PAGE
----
House prices in 20 American cities rose in March from the previous month, a closely watched index showed today, boosting hopes that the country’s battered real estate market was slowly recovering.
According to Reuters, the S&P/Case Shiller composite index of 20 metropolitan areas rose 0.1 per cent in March on a seasonally adjusted basis.
It fell short of analysts' expectations of 0.2 per cent.
Homes in Phoenix saw the biggest gains, with prices rising 6.1 percent, the Los Angeles Times reported.
The index was created by economists Karl E. Case and Robert J. Shiller and is widely considered the most reliable read on home values.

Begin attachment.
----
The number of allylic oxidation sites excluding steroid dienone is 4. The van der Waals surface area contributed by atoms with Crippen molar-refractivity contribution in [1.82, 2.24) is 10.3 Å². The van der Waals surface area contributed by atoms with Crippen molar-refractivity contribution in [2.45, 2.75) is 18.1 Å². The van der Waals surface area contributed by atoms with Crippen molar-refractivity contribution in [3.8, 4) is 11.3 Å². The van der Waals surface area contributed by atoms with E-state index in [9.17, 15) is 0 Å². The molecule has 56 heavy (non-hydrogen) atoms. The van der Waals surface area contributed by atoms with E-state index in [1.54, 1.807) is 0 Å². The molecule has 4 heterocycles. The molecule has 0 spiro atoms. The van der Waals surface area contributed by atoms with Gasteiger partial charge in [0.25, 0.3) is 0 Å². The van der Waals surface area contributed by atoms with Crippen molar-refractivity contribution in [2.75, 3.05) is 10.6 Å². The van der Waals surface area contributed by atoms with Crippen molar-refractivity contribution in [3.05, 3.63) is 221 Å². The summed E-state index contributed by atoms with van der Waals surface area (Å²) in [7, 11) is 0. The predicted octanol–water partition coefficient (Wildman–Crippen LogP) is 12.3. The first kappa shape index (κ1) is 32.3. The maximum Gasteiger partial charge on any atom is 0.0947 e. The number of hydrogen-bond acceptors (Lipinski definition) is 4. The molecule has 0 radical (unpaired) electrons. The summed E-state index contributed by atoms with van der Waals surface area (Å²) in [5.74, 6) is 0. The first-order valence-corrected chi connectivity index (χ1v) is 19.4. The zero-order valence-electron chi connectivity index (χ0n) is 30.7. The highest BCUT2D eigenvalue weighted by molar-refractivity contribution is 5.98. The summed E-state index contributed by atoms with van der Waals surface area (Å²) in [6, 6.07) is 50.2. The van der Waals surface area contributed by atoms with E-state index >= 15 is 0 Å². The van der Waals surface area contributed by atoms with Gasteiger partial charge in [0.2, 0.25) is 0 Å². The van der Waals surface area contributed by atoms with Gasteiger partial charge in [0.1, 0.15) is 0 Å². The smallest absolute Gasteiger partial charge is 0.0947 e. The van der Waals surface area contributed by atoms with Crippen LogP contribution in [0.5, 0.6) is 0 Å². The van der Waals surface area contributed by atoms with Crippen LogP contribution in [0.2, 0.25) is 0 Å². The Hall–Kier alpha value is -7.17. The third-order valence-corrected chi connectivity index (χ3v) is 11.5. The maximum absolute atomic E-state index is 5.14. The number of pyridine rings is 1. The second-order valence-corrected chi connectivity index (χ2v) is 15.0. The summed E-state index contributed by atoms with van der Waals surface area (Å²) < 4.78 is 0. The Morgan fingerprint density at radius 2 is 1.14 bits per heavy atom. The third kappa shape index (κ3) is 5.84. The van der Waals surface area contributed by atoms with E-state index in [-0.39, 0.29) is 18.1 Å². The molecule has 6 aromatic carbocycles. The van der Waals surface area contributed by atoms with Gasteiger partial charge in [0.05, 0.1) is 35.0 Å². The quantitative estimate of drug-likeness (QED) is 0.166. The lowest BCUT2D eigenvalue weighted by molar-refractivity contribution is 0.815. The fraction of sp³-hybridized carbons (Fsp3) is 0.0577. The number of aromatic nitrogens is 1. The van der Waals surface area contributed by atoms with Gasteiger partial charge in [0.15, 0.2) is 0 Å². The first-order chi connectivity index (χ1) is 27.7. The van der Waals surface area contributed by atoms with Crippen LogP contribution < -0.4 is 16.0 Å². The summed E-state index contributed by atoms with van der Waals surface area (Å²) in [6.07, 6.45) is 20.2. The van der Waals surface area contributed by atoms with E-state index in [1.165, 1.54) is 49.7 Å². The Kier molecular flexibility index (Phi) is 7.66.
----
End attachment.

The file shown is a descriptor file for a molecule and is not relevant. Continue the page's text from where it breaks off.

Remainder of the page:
The March increase followed a month-on-month gain in February, which was the first rise in 10 months, according to the Financial Times.
On a yearly basis, property values fell 2.6 percent from the same month last year after falling 3.5 percent in February, though it was the slowest decline since December 2010, the LA Times said.
Recent data has painted a brighter picture for the recovery of the housing sector, which was devastated by the 2008 global financial crisis.
Figures released last week showed existing home sales and new home sales in the United States rose more than three percent in April. Analysts expect the trend to continue as payrolls pick up and borrowing costs remain low.
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